Time in New Zealand
|Time zone||Standard Time||Daylight Time|
Time in New Zealand is divided by law into two standard time zones. The main islands use New Zealand Standard Time (NZST), 12 hours in advance of Coordinated Universal Time (UTC) / military M (Mike), while the outlying Chatham Islands use Chatham Standard Time (CHAST), 12 hours 45 minutes in advance of UTC / military M^ (Mike-Three).
During summer months – from the last Sunday in September until the first Sunday in April – daylight saving time is observed and clocks are advanced one hour. New Zealand Daylight Time (NZDT) is 13 hours ahead of UTC, and Chatham Daylight Time (CHADT) 13 hours 45 minutes ahead.
On 2 November 1868, New Zealand officially adopted a standard time to be observed nationally, and was the first country to do so, about fifteen years before any other. Chatham Island was 45 minutes ahead of mainland New Zealand [twelve hours and fifteen minutes ahead of Coordinated Universal Time]. It was based on longitude 172° 30′ East of Greenwich, 11+1⁄2 hours ahead of Greenwich Mean Time (GMT). This standard was known as New Zealand Mean Time (NZMT).
In 1941, during the Second World War, clocks were advanced half an hour, to reduce electric power use making New Zealand 12 hours ahead of GMT. This change was made permanent from 1946 by the Standard Time Act 1945, at which the time at the 180°E meridian was made the basis for New Zealand Time. NZST remained half an hour ahead of NZMT, and the Chatham Islands 45 minutes ahead of NZST.
In the late 1940s the atomic clock was developed and several laboratories began atomic time scales. A new time scale known as Coordinated Universal Time (UTC) was adopted internationally in 1972. This was based on the readings of atomic clocks, updated periodically in accordance with time variations in the Earth's rotation by the addition or deletion of seconds (called leap seconds). The Time Act 1974 defines New Zealand Standard Time as 12 hours in advance of UTC.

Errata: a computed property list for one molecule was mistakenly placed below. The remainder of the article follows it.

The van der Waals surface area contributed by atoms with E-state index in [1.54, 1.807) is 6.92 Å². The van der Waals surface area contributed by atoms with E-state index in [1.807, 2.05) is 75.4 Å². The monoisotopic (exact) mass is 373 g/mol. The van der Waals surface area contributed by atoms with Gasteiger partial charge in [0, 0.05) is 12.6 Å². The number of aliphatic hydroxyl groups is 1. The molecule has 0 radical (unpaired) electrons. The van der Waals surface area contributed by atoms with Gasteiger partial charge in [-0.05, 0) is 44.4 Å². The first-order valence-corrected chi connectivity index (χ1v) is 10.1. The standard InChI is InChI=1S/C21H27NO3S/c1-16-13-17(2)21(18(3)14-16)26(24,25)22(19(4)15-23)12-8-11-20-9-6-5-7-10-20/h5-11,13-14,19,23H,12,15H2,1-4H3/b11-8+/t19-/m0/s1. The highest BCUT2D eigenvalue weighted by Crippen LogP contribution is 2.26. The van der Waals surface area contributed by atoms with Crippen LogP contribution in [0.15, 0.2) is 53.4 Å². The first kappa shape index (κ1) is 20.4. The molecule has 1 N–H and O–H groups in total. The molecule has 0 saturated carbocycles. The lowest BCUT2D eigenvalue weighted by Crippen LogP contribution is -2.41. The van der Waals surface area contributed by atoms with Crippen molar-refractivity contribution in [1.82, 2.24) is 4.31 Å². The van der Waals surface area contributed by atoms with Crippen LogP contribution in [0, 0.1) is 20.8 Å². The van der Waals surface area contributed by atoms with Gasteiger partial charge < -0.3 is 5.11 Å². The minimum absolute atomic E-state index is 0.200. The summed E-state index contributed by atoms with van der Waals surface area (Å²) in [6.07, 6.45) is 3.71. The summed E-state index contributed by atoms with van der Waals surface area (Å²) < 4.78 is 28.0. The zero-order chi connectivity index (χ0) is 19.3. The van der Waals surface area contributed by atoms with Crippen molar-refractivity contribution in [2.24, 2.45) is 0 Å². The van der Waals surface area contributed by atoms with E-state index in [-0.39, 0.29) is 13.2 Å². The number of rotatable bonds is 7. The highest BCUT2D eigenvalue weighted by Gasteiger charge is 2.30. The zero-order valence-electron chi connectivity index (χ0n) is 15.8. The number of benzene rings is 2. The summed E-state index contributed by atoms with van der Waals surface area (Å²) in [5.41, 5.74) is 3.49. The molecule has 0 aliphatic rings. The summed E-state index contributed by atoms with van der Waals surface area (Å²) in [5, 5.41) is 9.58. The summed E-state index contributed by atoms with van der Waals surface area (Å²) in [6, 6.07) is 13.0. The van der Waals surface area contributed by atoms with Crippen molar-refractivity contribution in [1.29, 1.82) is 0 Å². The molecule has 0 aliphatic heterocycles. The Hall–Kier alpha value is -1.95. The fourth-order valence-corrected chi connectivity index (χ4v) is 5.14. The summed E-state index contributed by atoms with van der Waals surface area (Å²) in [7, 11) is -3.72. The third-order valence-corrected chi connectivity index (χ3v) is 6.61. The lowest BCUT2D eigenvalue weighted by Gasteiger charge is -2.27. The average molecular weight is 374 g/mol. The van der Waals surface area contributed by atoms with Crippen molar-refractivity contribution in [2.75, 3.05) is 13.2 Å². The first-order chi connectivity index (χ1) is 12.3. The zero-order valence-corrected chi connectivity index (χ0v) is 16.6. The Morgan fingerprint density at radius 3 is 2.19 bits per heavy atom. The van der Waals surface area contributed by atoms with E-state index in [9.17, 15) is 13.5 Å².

In 2011, the New Zealand dependency of Tokelau moved its time zone forward by 24 hours, by skipping 30 December.
Daylight saving time (DST)
Starting in 1909, a member of Parliament, Sir Thomas Kay Sidey annually put forward a bill to advance the clocks an hour from September to the following March and the Summer Time Act 1927 succeeded. In 1927, clocks were advanced by an hour from first Sunday in November to the first Sunday in March. This proved unpopular, so the Summer Time Act 1928 revised this to a half-hour shift from 14 October 1928 (second Sunday) to 17 March 1929 (third Sunday), then the Summer Time Act 1929 permanently fixed this half-hour shift to run from the second Sunday in October to the third Sunday in March every year. In 1933, the period was extended from the first Sunday in September to the last Sunday in April. This continued until the Second World War, when emergency regulations in 1941 extended daylight saving to cover the whole year with annual re-applications until the Standard Time Act 1945 made the abandonment of NZMT permanent in 1946, so that 180° becomes the base longitude and what was called NZ Summer Time (NZST) became NZ Standard Time.